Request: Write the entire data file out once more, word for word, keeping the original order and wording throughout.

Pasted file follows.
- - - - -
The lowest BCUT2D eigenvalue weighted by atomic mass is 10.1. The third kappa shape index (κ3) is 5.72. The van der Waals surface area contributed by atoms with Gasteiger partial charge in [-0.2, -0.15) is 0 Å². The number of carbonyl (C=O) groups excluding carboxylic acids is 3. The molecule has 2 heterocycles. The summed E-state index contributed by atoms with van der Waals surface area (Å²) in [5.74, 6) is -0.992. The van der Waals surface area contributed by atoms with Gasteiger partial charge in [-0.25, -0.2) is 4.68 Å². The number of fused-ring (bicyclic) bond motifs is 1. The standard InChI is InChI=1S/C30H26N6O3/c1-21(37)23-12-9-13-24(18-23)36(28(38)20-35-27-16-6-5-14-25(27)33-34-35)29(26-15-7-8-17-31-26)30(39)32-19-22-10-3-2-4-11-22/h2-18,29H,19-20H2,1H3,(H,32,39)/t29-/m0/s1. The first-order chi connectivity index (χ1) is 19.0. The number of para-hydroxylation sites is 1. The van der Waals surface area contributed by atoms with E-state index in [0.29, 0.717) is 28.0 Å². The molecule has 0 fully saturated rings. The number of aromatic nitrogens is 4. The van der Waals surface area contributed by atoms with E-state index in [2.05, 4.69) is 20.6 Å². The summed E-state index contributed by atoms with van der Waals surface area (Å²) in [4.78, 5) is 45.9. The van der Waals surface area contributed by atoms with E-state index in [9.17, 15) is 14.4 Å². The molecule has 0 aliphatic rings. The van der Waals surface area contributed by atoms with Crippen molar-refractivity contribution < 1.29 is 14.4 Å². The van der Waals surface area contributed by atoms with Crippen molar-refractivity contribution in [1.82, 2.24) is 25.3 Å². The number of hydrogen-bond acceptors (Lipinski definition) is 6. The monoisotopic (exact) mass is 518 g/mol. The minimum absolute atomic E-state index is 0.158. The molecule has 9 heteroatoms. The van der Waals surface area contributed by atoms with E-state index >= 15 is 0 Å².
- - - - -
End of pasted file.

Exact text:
The lowest BCUT2D eigenvalue weighted by atomic mass is 10.1. The third kappa shape index (κ3) is 5.72. The van der Waals surface area contributed by atoms with Gasteiger partial charge in [-0.2, -0.15) is 0 Å². The number of carbonyl (C=O) groups excluding carboxylic acids is 3. The molecule has 2 heterocycles. The summed E-state index contributed by atoms with van der Waals surface area (Å²) in [5.74, 6) is -0.992. The van der Waals surface area contributed by atoms with Gasteiger partial charge in [-0.25, -0.2) is 4.68 Å². The number of fused-ring (bicyclic) bond motifs is 1. The standard InChI is InChI=1S/C30H26N6O3/c1-21(37)23-12-9-13-24(18-23)36(28(38)20-35-27-16-6-5-14-25(27)33-34-35)29(26-15-7-8-17-31-26)30(39)32-19-22-10-3-2-4-11-22/h2-18,29H,19-20H2,1H3,(H,32,39)/t29-/m0/s1. The first-order chi connectivity index (χ1) is 19.0. The number of para-hydroxylation sites is 1. The van der Waals surface area contributed by atoms with E-state index in [0.29, 0.717) is 28.0 Å². The molecule has 0 fully saturated rings. The number of aromatic nitrogens is 4. The van der Waals surface area contributed by atoms with E-state index in [2.05, 4.69) is 20.6 Å². The summed E-state index contributed by atoms with van der Waals surface area (Å²) in [4.78, 5) is 45.9. The van der Waals surface area contributed by atoms with E-state index in [9.17, 15) is 14.4 Å². The molecule has 0 aliphatic rings. The van der Waals surface area contributed by atoms with Crippen molar-refractivity contribution < 1.29 is 14.4 Å². The van der Waals surface area contributed by atoms with Crippen molar-refractivity contribution in [1.82, 2.24) is 25.3 Å². The number of hydrogen-bond acceptors (Lipinski definition) is 6. The monoisotopic (exact) mass is 518 g/mol. The minimum absolute atomic E-state index is 0.158. The molecule has 9 heteroatoms. The van der Waals surface area contributed by atoms with E-state index >= 15 is 0 Å².